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Independent Filmmakers Enjoy Their Big Day

Awards: 'Fargo' wins six Independent Spirit honors, and presenter James Woods tells the well-heeled crowd: 'You've gone a little Hollywood.'

March 24, 1997|CLAUDIA PUIG | TIMES STAFF WRITER

"Fargo" amassed a body count of trophies at Saturday's Independent Spirit Awards nearly matching the cinematic body count in the darkly comic tale of a kidnapping gone awry.

The film--which is also nominated for seven Oscars--won six statuettes: best feature, best director (Joel Coen), best screenplay (Joel and Ethan Coen), best actress (Frances McDormand), best actor (William H. Macy) and best cinematography (Roger Deakins).

Joel Coen, who had avoided several other awards ceremonies at which he was nominated, and McDormand (husband and wife in real life) swayed to a gospel choir and seemed relaxed and happy, though a tad sheepish over their embarrassment of riches.

McDormand won for her portrayal of the down-to-earth Marge Gunderson, a pregnant police chief in Brainard, Minn., who solves a grisly succession of murders with good-natured ease. While accepting her award, McDormand said she believed that the depth and unconventionality of her winning role would only be possible in the world of independent films.

"Some studio executive [would have] said, 'Marge should be a little younger or maybe not so pregnant, or she should have a different accent,' " McDormand said. "I'm really happy for independents."

As the Academy Awards increasingly recognize modestly budgeted, independent films--this year four of the five nominees for best picture were made outside of the studio system--the 12-year-old Independent Spirit Awards seem to be growing more glamorous. Upon arriving for the event, held in a cavernous tent on the beach in Santa Monica, actors and filmmakers passed through a phalanx of paparazzi and submitted to continuous interviews with the likes of "Entertainment Tonight" and Roger Ebert.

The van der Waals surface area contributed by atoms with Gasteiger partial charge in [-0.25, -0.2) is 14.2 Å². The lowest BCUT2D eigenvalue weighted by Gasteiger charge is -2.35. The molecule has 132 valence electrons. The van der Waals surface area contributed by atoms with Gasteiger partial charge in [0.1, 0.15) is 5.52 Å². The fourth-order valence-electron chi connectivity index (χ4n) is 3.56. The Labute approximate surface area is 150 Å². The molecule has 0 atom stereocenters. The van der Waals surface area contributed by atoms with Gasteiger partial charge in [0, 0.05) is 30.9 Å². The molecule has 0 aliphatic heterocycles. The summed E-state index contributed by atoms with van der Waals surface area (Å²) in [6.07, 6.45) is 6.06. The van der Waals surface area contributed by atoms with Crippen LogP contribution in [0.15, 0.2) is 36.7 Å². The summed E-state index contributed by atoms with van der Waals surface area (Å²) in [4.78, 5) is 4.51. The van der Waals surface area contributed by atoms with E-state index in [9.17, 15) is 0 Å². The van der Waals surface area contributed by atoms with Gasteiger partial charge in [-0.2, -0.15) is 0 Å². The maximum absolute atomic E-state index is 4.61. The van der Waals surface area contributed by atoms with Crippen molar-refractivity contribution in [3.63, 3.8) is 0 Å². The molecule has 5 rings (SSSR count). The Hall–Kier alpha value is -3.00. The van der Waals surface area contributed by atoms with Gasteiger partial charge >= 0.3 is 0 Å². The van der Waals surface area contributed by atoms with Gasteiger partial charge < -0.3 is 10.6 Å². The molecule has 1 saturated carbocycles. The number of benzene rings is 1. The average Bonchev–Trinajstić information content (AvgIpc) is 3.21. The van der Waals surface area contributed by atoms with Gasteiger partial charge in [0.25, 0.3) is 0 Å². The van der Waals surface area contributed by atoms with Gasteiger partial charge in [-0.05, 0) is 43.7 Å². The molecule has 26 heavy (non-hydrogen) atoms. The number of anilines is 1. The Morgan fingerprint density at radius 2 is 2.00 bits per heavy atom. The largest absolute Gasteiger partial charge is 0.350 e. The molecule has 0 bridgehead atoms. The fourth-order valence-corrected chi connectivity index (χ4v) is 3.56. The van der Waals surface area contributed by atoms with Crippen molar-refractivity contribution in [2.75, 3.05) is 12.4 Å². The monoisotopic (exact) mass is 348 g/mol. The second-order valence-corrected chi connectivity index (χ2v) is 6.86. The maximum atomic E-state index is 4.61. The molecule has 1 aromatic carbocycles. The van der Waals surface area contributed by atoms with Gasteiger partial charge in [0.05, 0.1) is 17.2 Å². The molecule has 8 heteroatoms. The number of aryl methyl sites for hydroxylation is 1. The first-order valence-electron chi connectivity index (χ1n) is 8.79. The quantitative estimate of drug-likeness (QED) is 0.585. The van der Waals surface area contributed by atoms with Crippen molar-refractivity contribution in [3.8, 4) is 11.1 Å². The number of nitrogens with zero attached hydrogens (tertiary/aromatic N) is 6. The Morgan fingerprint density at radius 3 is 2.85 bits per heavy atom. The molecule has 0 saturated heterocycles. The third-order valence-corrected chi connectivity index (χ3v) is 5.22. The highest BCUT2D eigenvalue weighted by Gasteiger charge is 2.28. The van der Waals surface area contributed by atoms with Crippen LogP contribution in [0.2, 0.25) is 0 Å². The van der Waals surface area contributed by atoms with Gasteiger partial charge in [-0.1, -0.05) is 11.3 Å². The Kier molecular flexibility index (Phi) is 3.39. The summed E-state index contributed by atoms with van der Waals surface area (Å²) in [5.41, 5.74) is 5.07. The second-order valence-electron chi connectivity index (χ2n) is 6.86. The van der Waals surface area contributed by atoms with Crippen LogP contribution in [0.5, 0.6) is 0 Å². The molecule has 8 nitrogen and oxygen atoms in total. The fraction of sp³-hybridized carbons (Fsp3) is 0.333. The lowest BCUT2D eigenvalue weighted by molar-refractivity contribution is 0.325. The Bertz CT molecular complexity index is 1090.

"It used to be funky, now everyone is all dressed up," awards presenter James Woods told the crowd of 1,200 gathered for the catered awards ceremony. "You've gone a little Hollywood. Sorry, but it's true."

Typical of the spillover of Hollywood attitude was this exchange overheard during the arrival of celebrities, muttered by one personal publicist about another: "What a faux pas, for the publicist to be wearing the same color as her client!' "

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Noting the large number of nominees for Independent Spirit Awards who are also up for Oscars, host Samuel L. Jackson expressed what was on the mind of many in attendance: "This could be a precursor to what's going to happen Monday."

Still, despite the inevitable Oscar prognostications and the escalating glitz factor, there remains a feeling of casual cheekiness to the proceedings, which Oscar nominees Billy Bob Thornton (who won for best first feature), Emily Watson and Joel Coen all commented upon during breaks in the ceremony and others reflected in their acceptance speeches.

"Thanks. It's a great honor and we deserve it," Ethan Coen deadpanned, upon accepting an award for best screenplay.

Elizabeth Pena received the best supporting actress award for her role in "Lone Star," but co-star Chris Cooper accepted the award on her behalf because she was "moments away" from delivering a baby.

Accepting the best actor award for Macy, who plays a doctor on "ER," Steve Buscemi, his on-screen accomplice in "Fargo," reported: "Believe it or not, Bill Macy is delivering Elizabeth Pena's baby."

Other winners included Stanley Tucci and Joseph Tropiano ("Big Night") for best first screenplay, Heather Matarazzo ("Welcome to the Dollhouse") for best debut performance, Benicio Del Toro ("Basquiat") for best supporting actor and "Secrets & Lies," which won best foreign film.

Portions of the awards show will be televised on Bravo tonight during the Academy Awards commercial breakaways.

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